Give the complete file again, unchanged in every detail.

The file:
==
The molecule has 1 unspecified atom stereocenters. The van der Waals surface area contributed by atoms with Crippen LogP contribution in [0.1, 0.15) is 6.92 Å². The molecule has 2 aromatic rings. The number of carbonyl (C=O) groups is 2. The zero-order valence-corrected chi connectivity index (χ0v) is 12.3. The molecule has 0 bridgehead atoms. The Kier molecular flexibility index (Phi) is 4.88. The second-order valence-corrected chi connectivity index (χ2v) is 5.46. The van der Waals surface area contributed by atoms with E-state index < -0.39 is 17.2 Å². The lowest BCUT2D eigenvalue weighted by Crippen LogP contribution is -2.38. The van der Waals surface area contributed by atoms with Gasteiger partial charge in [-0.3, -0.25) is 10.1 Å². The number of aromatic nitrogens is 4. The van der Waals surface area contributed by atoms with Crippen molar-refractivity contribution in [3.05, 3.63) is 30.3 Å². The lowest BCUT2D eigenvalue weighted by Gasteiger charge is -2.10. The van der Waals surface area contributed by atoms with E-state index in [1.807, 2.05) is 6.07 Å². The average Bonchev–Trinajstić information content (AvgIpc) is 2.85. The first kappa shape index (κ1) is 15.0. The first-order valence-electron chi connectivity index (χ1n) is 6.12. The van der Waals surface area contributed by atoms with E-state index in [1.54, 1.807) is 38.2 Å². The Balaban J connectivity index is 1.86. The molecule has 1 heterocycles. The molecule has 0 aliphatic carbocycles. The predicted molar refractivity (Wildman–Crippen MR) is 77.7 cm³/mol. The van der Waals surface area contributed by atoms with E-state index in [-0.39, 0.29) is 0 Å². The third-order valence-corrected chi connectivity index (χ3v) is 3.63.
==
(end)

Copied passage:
The molecule has 1 unspecified atom stereocenters. The van der Waals surface area contributed by atoms with Crippen LogP contribution in [0.1, 0.15) is 6.92 Å². The molecule has 2 aromatic rings. The number of carbonyl (C=O) groups is 2. The zero-order valence-corrected chi connectivity index (χ0v) is 12.3. The molecule has 0 bridgehead atoms. The Kier molecular flexibility index (Phi) is 4.88. The second-order valence-corrected chi connectivity index (χ2v) is 5.46. The van der Waals surface area contributed by atoms with E-state index < -0.39 is 17.2 Å². The lowest BCUT2D eigenvalue weighted by Crippen LogP contribution is -2.38. The van der Waals surface area contributed by atoms with Gasteiger partial charge in [-0.3, -0.25) is 10.1 Å². The number of aromatic nitrogens is 4. The van der Waals surface area contributed by atoms with Crippen molar-refractivity contribution in [3.05, 3.63) is 30.3 Å². The lowest BCUT2D eigenvalue weighted by Gasteiger charge is -2.10. The van der Waals surface area contributed by atoms with E-state index in [1.807, 2.05) is 6.07 Å². The average Bonchev–Trinajstić information content (AvgIpc) is 2.85. The first kappa shape index (κ1) is 15.0. The first-order valence-electron chi connectivity index (χ1n) is 6.12. The van der Waals surface area contributed by atoms with E-state index in [1.54, 1.807) is 38.2 Å². The Balaban J connectivity index is 1.86. The molecule has 1 heterocycles. The molecule has 0 aliphatic carbocycles. The predicted molar refractivity (Wildman–Crippen MR) is 77.7 cm³/mol. The van der Waals surface area contributed by atoms with E-state index in [-0.39, 0.29) is 0 Å². The third-order valence-corrected chi connectivity index (χ3v) is 3.63.